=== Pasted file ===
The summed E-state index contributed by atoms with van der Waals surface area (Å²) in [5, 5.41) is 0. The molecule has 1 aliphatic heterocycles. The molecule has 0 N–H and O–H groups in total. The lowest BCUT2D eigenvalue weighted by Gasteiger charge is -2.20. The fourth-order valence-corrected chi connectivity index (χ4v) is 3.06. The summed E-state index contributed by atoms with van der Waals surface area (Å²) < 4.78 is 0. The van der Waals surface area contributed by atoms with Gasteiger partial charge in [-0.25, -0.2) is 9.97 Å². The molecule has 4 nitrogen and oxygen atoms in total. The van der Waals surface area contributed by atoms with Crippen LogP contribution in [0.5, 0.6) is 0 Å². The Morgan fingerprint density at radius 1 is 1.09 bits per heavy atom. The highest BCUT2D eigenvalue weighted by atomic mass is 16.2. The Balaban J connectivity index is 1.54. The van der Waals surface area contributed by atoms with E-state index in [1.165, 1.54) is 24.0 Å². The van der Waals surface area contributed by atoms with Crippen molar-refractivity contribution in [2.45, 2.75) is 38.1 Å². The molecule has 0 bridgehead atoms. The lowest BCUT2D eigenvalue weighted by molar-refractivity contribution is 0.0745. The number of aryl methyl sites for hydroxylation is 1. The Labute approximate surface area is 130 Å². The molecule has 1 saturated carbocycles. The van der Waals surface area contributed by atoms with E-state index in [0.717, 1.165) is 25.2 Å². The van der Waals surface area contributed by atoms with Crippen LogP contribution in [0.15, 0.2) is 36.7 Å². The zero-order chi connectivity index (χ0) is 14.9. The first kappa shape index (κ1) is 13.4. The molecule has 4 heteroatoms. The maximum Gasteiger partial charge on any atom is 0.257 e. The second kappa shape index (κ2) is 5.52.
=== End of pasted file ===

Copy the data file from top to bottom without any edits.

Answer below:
The summed E-state index contributed by atoms with van der Waals surface area (Å²) in [5, 5.41) is 0. The molecule has 1 aliphatic heterocycles. The molecule has 0 N–H and O–H groups in total. The lowest BCUT2D eigenvalue weighted by Gasteiger charge is -2.20. The fourth-order valence-corrected chi connectivity index (χ4v) is 3.06. The summed E-state index contributed by atoms with van der Waals surface area (Å²) < 4.78 is 0. The van der Waals surface area contributed by atoms with Gasteiger partial charge in [-0.25, -0.2) is 9.97 Å². The molecule has 4 nitrogen and oxygen atoms in total. The van der Waals surface area contributed by atoms with Crippen LogP contribution in [0.5, 0.6) is 0 Å². The Morgan fingerprint density at radius 1 is 1.09 bits per heavy atom. The highest BCUT2D eigenvalue weighted by atomic mass is 16.2. The Balaban J connectivity index is 1.54. The van der Waals surface area contributed by atoms with E-state index in [1.165, 1.54) is 24.0 Å². The van der Waals surface area contributed by atoms with Crippen molar-refractivity contribution in [2.45, 2.75) is 38.1 Å². The molecule has 0 bridgehead atoms. The lowest BCUT2D eigenvalue weighted by molar-refractivity contribution is 0.0745. The number of aryl methyl sites for hydroxylation is 1. The Labute approximate surface area is 130 Å². The molecule has 1 saturated carbocycles. The van der Waals surface area contributed by atoms with E-state index in [0.717, 1.165) is 25.2 Å². The van der Waals surface area contributed by atoms with Crippen LogP contribution in [0.15, 0.2) is 36.7 Å². The zero-order chi connectivity index (χ0) is 14.9. The first kappa shape index (κ1) is 13.4. The molecule has 4 heteroatoms. The maximum Gasteiger partial charge on any atom is 0.257 e. The second kappa shape index (κ2) is 5.52.